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McMahon agrees to Southside housing development in return for vote on aquarium

An empty lot which serves as a potential space for a housing development.
An empty lot which serves as a potential space for a housing development.

A new Onondaga County-funded housing initiative on Syracuse’s Southside will serve to help a community dealing with a severe housing shortage. But it seems the investment was orchestrated, in part, as leverage to get another vote in favor of the aquarium.

Syracuse’s Southside has vacant houses and unused lots lining the streets—the highest percentage in the city. But County Executive Ryan McMahon announced Friday that construction will begin on some of the properties.

“We are going to build 10 new homes. Some of these homes will be for affordable housing, some of these houses will be for first-time home buyers, but also, we will have scatter site homes that will provide case management opportunities and supportive services for folks that would have been facing the decision of being potentially homeless or not,” McMahon said.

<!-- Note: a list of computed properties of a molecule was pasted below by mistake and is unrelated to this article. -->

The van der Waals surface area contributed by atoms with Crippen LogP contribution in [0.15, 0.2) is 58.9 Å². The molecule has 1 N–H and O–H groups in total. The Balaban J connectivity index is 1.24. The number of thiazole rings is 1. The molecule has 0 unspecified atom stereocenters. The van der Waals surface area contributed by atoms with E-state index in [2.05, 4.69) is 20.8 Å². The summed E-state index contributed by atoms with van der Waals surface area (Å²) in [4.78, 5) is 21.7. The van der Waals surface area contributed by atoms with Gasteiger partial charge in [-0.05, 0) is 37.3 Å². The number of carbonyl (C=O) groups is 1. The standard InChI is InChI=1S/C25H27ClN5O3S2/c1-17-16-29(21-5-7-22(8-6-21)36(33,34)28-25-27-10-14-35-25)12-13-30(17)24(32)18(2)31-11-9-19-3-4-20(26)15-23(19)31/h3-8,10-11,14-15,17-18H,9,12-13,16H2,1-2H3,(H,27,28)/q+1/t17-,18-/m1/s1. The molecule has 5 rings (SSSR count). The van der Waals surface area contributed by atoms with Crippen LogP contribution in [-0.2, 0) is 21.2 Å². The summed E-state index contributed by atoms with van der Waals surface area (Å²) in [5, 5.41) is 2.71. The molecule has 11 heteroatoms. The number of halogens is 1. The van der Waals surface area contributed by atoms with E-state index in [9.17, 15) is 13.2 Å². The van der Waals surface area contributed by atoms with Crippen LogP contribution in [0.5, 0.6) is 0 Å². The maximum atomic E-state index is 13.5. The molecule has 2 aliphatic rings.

McMahon has another headline project in the works: his proposed $85 million aquarium on Syracuse’s Inner Harbor. But some legislators have been hesitant to support the project because they think the focus should be on initiatives like housing. McMahon disagrees.

“You’ve heard throughout the last 10 months, not necessarily from Legislator Garland, but others: 'Invest in this, not that. Invest in this, not that.' What we’ve said is growing communities don’t play the either-or game, that’s what failing communities do. What growing [communities] do is they identify all the challenges, all the opportunities; they build partnerships to address that, and then you do all of the above,” McMahon said.

Legislator Charles Garland represents Syracuse’s Southside in the county's 16th district. He says he came to an agreement with McMahon that he’d vote yes to the aquarium if McMahon delivered on something like the housing initiative.

“This is politics 101. I’ve been very vocal about the aquarium. It’s a wonderful idea in theory and everything else but we’ve always said I represent 28,000 people. I was very specific if you were to do something for the 16th....” Garland said.

Most legislators have not taken Garland’s approach and some are organizing protests against the aquarium. But McMahon says residents of their districts shouldn’t be concerned that they will be penalized if their legislator votes no.

“Those folks have been disingenuous this whole process. You can look in their districts and look at all the investments we still make. And it’s the reality that I represent the whole community and I’m not going to pick winners and losers because their legislators play partisan politics,” McMahon said.

Legislators could vote on the aquarium at their Tuesday session. It’s still not clear if it has the nine votes needed to pass.